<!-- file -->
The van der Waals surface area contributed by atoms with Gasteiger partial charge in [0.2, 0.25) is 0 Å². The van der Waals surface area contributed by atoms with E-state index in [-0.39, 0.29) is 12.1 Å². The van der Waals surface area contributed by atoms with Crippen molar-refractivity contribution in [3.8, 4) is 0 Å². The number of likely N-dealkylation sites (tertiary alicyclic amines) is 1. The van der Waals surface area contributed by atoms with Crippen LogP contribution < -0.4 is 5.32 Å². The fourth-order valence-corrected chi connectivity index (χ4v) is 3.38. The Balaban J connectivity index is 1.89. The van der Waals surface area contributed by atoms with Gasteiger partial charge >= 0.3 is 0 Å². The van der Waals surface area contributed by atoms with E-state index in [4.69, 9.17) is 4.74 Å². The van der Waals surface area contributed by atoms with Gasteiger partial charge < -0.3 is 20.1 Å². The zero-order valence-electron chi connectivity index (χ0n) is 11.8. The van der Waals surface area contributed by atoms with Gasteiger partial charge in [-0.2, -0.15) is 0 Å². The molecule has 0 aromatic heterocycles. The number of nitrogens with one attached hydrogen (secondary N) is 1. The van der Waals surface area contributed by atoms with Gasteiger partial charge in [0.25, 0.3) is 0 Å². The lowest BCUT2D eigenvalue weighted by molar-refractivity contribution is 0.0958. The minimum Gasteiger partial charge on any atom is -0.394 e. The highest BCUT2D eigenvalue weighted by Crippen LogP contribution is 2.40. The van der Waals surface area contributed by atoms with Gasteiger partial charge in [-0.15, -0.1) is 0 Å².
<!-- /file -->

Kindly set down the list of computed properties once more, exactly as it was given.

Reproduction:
The van der Waals surface area contributed by atoms with Gasteiger partial charge in [0.2, 0.25) is 0 Å². The van der Waals surface area contributed by atoms with E-state index in [-0.39, 0.29) is 12.1 Å². The van der Waals surface area contributed by atoms with Crippen molar-refractivity contribution in [3.8, 4) is 0 Å². The number of likely N-dealkylation sites (tertiary alicyclic amines) is 1. The van der Waals surface area contributed by atoms with Crippen LogP contribution < -0.4 is 5.32 Å². The fourth-order valence-corrected chi connectivity index (χ4v) is 3.38. The Balaban J connectivity index is 1.89. The van der Waals surface area contributed by atoms with Gasteiger partial charge >= 0.3 is 0 Å². The van der Waals surface area contributed by atoms with E-state index in [4.69, 9.17) is 4.74 Å². The van der Waals surface area contributed by atoms with Gasteiger partial charge < -0.3 is 20.1 Å². The zero-order valence-electron chi connectivity index (χ0n) is 11.8. The van der Waals surface area contributed by atoms with Gasteiger partial charge in [-0.2, -0.15) is 0 Å². The molecule has 0 aromatic heterocycles. The number of nitrogens with one attached hydrogen (secondary N) is 1. The van der Waals surface area contributed by atoms with Gasteiger partial charge in [0.25, 0.3) is 0 Å². The lowest BCUT2D eigenvalue weighted by molar-refractivity contribution is 0.0958. The minimum Gasteiger partial charge on any atom is -0.394 e. The highest BCUT2D eigenvalue weighted by Crippen LogP contribution is 2.40. The van der Waals surface area contributed by atoms with Gasteiger partial charge in [-0.15, -0.1) is 0 Å².